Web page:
At lunch Huppenkothen gave the brown-bag talk, on neutron star normal modes and their possible use in constraining neutron-star equation of state (and thus nuclear physics). She was pessimistic in the end, because there are so few modes measured, but in a precision sense, the data (taken at face value) do rule out some models.
After the talk, Andrei Gruzinov and I argued about the relationship between Huppenkothen's normal-mode constraints and spin constraints on neutron stars (mentioned also last week by Kaspi in our Physics Colloquium). He made a nice argument, which I will butcher to this: The speed of sound at the surface of a neutron star (or really any gravitationally bound object) must be on the order of the gravitational orbit velocity at the surface. Why? Because otherwise the object would further compress under gravity! This all flows from the point that the sound speed is related to the compressibility through some kind of modulus. Simple! I should check this for the Sun.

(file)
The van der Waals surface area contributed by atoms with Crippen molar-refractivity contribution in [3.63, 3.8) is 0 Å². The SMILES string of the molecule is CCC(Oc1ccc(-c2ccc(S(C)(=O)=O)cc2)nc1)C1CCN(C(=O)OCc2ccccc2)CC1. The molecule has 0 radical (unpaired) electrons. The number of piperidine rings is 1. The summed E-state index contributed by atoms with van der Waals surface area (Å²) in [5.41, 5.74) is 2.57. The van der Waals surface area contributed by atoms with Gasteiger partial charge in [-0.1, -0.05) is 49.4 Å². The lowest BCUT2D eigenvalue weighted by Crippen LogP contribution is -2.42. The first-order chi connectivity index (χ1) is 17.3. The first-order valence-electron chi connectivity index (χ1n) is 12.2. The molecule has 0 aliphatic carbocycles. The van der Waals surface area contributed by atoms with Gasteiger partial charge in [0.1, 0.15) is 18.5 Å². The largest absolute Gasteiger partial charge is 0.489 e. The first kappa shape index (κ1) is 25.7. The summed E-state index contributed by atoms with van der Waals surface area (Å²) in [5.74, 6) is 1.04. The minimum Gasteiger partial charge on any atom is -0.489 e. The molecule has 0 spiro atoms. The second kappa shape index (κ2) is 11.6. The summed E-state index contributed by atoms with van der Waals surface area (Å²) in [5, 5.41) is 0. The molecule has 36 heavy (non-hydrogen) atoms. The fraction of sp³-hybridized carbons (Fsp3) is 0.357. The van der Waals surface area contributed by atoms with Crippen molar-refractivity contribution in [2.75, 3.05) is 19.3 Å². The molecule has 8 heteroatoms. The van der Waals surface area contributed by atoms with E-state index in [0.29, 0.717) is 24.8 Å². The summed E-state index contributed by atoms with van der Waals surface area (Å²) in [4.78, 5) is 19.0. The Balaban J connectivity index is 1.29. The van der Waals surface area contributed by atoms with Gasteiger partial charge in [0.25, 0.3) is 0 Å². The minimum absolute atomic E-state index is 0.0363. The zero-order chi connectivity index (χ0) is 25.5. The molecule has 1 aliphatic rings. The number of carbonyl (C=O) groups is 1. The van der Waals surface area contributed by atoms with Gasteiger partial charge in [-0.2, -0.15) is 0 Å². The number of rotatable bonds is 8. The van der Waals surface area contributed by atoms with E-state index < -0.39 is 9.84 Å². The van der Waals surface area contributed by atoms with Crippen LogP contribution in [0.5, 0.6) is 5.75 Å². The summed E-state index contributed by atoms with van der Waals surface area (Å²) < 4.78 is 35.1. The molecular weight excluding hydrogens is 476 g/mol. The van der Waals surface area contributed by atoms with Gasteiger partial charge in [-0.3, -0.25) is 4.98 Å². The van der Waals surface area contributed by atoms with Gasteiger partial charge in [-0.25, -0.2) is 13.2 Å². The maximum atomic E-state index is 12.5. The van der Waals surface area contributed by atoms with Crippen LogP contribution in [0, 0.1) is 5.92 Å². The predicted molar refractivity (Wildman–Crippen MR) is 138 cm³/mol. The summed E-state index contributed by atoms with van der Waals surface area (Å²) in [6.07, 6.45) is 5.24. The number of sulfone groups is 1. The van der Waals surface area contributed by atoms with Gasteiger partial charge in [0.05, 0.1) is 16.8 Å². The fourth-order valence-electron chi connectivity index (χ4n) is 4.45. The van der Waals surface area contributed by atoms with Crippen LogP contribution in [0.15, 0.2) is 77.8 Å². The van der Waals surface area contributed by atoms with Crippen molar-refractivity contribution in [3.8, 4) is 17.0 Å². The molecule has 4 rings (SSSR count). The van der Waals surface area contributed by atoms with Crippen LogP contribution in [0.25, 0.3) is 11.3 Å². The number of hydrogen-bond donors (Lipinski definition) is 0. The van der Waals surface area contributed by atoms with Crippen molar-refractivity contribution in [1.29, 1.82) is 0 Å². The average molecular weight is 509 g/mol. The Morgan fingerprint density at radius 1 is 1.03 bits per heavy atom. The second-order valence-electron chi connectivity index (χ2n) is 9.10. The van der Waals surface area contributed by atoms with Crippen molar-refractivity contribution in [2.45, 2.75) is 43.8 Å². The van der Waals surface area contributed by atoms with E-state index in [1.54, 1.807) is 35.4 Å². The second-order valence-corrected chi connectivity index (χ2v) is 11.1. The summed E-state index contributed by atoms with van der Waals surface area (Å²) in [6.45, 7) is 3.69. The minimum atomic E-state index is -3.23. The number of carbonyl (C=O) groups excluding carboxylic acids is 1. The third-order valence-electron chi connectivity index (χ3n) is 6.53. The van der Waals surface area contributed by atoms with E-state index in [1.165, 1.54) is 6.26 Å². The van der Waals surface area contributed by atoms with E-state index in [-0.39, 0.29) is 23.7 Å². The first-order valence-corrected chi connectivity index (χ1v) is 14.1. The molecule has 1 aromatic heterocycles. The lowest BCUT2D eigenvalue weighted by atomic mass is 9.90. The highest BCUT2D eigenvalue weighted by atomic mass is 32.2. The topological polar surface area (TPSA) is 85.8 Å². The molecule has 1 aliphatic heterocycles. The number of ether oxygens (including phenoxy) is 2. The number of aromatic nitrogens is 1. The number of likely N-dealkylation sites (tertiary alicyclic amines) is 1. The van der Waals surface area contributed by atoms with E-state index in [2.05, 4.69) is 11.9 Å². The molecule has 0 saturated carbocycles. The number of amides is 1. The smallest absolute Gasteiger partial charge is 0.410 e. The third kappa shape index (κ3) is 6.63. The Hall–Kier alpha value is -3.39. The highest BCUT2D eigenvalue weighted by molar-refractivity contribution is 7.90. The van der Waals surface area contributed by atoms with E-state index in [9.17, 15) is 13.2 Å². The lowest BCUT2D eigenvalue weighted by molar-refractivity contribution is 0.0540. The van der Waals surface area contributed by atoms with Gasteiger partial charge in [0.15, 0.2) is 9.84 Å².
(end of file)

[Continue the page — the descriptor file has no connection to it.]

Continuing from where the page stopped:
I spent part of the morning prior to all this with Foreman-Mackey, discussing plans for his trip to Tübingen and Heidelberg. We want to work further on noise modeling or calibration, in the context of stellar variability, exoplanet search, and asteroseismology. We discussed Schölkopf's causal arguments and why we get overfitting despite them; I don't yet understand what is the appropriate "large data" limit at which the relevant theorems are going to hold.